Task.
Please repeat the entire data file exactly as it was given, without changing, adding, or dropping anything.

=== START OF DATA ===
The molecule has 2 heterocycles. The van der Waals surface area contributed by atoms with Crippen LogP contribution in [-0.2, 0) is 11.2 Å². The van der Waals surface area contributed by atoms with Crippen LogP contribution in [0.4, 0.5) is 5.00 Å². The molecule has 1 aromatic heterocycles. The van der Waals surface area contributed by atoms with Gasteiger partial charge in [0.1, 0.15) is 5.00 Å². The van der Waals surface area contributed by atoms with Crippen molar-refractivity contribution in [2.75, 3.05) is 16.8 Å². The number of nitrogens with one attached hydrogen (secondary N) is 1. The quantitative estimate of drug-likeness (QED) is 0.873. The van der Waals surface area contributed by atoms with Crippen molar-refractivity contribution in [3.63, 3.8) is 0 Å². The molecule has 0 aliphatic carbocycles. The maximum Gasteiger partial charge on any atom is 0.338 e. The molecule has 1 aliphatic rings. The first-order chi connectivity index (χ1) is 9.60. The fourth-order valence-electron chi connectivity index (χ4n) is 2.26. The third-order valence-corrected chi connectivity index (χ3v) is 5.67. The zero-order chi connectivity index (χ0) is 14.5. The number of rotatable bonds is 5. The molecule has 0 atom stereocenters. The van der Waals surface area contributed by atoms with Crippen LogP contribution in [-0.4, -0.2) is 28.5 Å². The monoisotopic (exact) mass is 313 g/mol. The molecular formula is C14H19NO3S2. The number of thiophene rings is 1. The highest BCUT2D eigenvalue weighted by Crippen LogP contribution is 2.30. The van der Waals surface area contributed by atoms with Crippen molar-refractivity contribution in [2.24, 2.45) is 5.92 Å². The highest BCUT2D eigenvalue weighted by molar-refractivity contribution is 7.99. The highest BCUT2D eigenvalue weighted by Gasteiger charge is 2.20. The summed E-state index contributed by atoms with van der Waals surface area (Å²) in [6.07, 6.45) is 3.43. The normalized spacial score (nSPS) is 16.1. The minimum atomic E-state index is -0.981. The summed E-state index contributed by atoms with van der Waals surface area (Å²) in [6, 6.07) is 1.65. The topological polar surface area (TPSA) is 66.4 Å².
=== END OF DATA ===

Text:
The molecule has 2 heterocycles. The van der Waals surface area contributed by atoms with Crippen LogP contribution in [-0.2, 0) is 11.2 Å². The van der Waals surface area contributed by atoms with Crippen LogP contribution in [0.4, 0.5) is 5.00 Å². The molecule has 1 aromatic heterocycles. The van der Waals surface area contributed by atoms with Gasteiger partial charge in [0.1, 0.15) is 5.00 Å². The van der Waals surface area contributed by atoms with Crippen molar-refractivity contribution in [2.75, 3.05) is 16.8 Å². The number of nitrogens with one attached hydrogen (secondary N) is 1. The quantitative estimate of drug-likeness (QED) is 0.873. The van der Waals surface area contributed by atoms with Crippen molar-refractivity contribution in [3.63, 3.8) is 0 Å². The molecule has 0 aliphatic carbocycles. The maximum Gasteiger partial charge on any atom is 0.338 e. The molecule has 1 aliphatic rings. The first-order chi connectivity index (χ1) is 9.60. The fourth-order valence-electron chi connectivity index (χ4n) is 2.26. The third-order valence-corrected chi connectivity index (χ3v) is 5.67. The zero-order chi connectivity index (χ0) is 14.5. The number of rotatable bonds is 5. The molecule has 0 atom stereocenters. The van der Waals surface area contributed by atoms with Crippen LogP contribution in [-0.4, -0.2) is 28.5 Å². The monoisotopic (exact) mass is 313 g/mol. The molecular formula is C14H19NO3S2. The number of thiophene rings is 1. The highest BCUT2D eigenvalue weighted by Crippen LogP contribution is 2.30. The van der Waals surface area contributed by atoms with Crippen molar-refractivity contribution in [2.24, 2.45) is 5.92 Å². The highest BCUT2D eigenvalue weighted by molar-refractivity contribution is 7.99. The highest BCUT2D eigenvalue weighted by Gasteiger charge is 2.20. The summed E-state index contributed by atoms with van der Waals surface area (Å²) in [6.07, 6.45) is 3.43. The normalized spacial score (nSPS) is 16.1. The minimum atomic E-state index is -0.981. The summed E-state index contributed by atoms with van der Waals surface area (Å²) in [6, 6.07) is 1.65. The topological polar surface area (TPSA) is 66.4 Å².